Into the air the secret rose
Where they´re going, nobody knows
Tomorrow they´ll return again
But we´ll never know where they´ve been.
Don´t ask us about results or such
Unless you want to get in Dutch.
But take it from one who is sure of the score,
the 509th is winning the war.
When the other Groups are ready to go
We have a program of the whole damned show
And when Halsey´s 5th shells Nippon´s shore
Why, shucks, we hear about it the day before.
And MacArthur and Doolittle give out in advance
But with this new bunch we haven´t a chance
We should have been home a month or more
For the 509th is winning the war
Anonymous, doggerel made up by pilots of other air groups about the “hush-hush” 509th
Activated on December 17, 1944, the 509th Composite Group of the United States Army Air Corps was commanded by Colonel Paul Tibbets, at 29 already a seasoned air combat veteran in Europe. The flying units of the Group, in addition to support units, consisted of the 393rd Bombardment Squadron and the 320th Troop Carrier Squadron, 1767 personnel, 15 B-29 bombers and 5 C-54 transports. The Group was based and trained at Wendover Air Force Base in Utah.
Training was conducted in intense secrecy with the officers and men advised that any breach of security would be punished with the utmost severity, which might well include the death penalty. Curious officers and men of other units were warned away at gun point.
The unit re-deployed to Tinian on June 11, 1945. The unit engaged in numerous practice bombing missions, including twelve over targets over the Home Islands, with special “pumpkin bombs” replicating the dimensions of the “Fat Man” atomic bomb. Continue reading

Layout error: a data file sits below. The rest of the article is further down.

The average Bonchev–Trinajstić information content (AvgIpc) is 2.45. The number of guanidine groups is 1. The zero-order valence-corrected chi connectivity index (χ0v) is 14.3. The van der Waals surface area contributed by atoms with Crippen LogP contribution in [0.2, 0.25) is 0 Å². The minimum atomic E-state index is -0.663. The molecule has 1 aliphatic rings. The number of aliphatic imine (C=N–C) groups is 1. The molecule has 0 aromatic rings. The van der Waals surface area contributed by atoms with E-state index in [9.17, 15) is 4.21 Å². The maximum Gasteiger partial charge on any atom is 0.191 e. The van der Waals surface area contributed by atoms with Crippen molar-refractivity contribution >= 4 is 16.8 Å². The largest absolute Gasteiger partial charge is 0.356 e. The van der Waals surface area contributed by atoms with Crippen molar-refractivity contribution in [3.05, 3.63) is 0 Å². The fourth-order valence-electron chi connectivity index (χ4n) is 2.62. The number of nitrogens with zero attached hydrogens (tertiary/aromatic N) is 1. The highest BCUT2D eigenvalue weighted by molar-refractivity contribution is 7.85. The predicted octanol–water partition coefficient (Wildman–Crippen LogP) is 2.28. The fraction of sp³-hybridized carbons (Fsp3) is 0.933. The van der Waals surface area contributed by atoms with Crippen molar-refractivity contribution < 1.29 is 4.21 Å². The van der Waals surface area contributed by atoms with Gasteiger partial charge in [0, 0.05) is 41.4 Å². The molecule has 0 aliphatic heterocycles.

At the Potsdam Conference on July 26, 1945, the governments of the United States, Great Britain and China announced their terms of surrender for Japan. The key points of the Declaration:
1. Any occupation of Japan would be temporary until a democratic, peaceful, government was established and firmly in control, and the other goals of the occupation had been achieved.
2. Japan, by trade, would have access to overseas raw materials and food.
3. Japanese military forces would be disarmed and allowed to return to their homes. Japan was to be deprived of any war making capability.
4. Japan would consist of the Home Islands and such other minor islands as determined by the Allies.
5. Stern justice would be meted out to Japanese war criminals.
6. The Japanese were warned that the terms would not be deviated from and that failure of Japan to immediately surrender would result in prompt and immediate destruction. Here is the text of the Declaration: Continue reading
A strange fascination for World War II in the Pacific overtakes many Catholic blogs in early August each year, so in line with that I throw out this question: should Hirohito have been tried as a war criminal? The video clip above is from the movie Emperor (2012) which is being released on Blu-ray and dvd next week and which has a fictional account of an American attempt to determine the extent of Hirohito’s involvement in the launching of Japan’s war of conquest which would claim over thirty million lives.
MacArthur had little doubt of Hirohito’s war guilt, but he also had little doubt that Hirohito’s cooperation was necessary for a peaceful occupation of Japan. Hirohito thus served as a figure head while MacArthur, the Yankee Shogun, remade Japan. This picture tells us all we need to know about the relationship between the two men: